Governor Jared Polis of Colorado signed the Colorado Digital Token Act into law last week. The legislation is designed to provide limited exemptions from the securities registration and securities broker-dealer and salesperson licensing requirements for persons dealing in digital tokens and cryptocurrencies.
According to the legislation a “Digital token” is defined as:
“.. a digital unit with specified characteristics, secured through a decentralized ledger or database, exchangeable for goods or services, and capable of being traded or transferred between persons without an intermediary or custodian of value.”
The bill was sponsored by State Senators Tate & Fenberg and Representatives Kraft-Tharp and McKean.
The language states that Colorado has become a hub for blockchain technology and regulatory uncertainty has undermined this type of innovation. The exemption requires an issuer of digital tokens to file an intent to offer the asset with the Colorado Securities Commissioner. The token must be designed for “consumptive purpose” which may be interpreted as a utility token.
The law is expected to create a “minimal workload increase for the securities commissioner” to adopt rules that needed to implement the exemptions from securities registration and broker-dealer licensing.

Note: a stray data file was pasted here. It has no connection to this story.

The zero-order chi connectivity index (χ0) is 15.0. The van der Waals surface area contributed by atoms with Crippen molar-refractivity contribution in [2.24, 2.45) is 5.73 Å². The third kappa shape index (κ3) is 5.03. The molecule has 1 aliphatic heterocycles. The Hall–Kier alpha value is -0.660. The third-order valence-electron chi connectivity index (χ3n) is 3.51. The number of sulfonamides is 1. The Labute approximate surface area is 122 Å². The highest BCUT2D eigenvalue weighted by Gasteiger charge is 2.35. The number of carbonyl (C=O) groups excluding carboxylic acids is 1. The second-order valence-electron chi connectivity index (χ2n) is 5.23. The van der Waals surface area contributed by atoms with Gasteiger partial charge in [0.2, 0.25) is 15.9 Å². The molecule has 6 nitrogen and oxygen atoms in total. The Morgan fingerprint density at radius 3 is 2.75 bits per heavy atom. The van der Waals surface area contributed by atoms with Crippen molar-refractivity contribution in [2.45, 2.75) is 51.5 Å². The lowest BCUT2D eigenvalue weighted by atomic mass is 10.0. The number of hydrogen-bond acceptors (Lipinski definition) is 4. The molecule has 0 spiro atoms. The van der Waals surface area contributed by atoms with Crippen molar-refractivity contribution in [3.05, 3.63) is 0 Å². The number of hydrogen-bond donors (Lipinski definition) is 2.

The token is given a 180 grace period following the sale of the asset.
Trading of the token is prohibited prior to the consumptive purpose becoming available thus speculation affiliated with the initial coin offering is mitigated.
The new law challenges the other blockchain friendly state Wyoming which has aggressively pursued a series of laws that promote the issuance and utilization of digital assets.
Colorado’s law is in contrast to the federal authorities at the US Securities and Exchange Commission which has been hesitant to clearly define whether or not a utility token, which is tradable, can actually exist. Industry insiders have worked closely with elected officials in Washington, DC to attempt to enact a law that makes a utility token a reality.
Currently, federal authorities believe that all tradable crypto assets are viewed as securities with the exception of cryptocurrencies like Ethereum which is sufficiently decentralized.
The Colorado law goes into effect on August 2, 2019.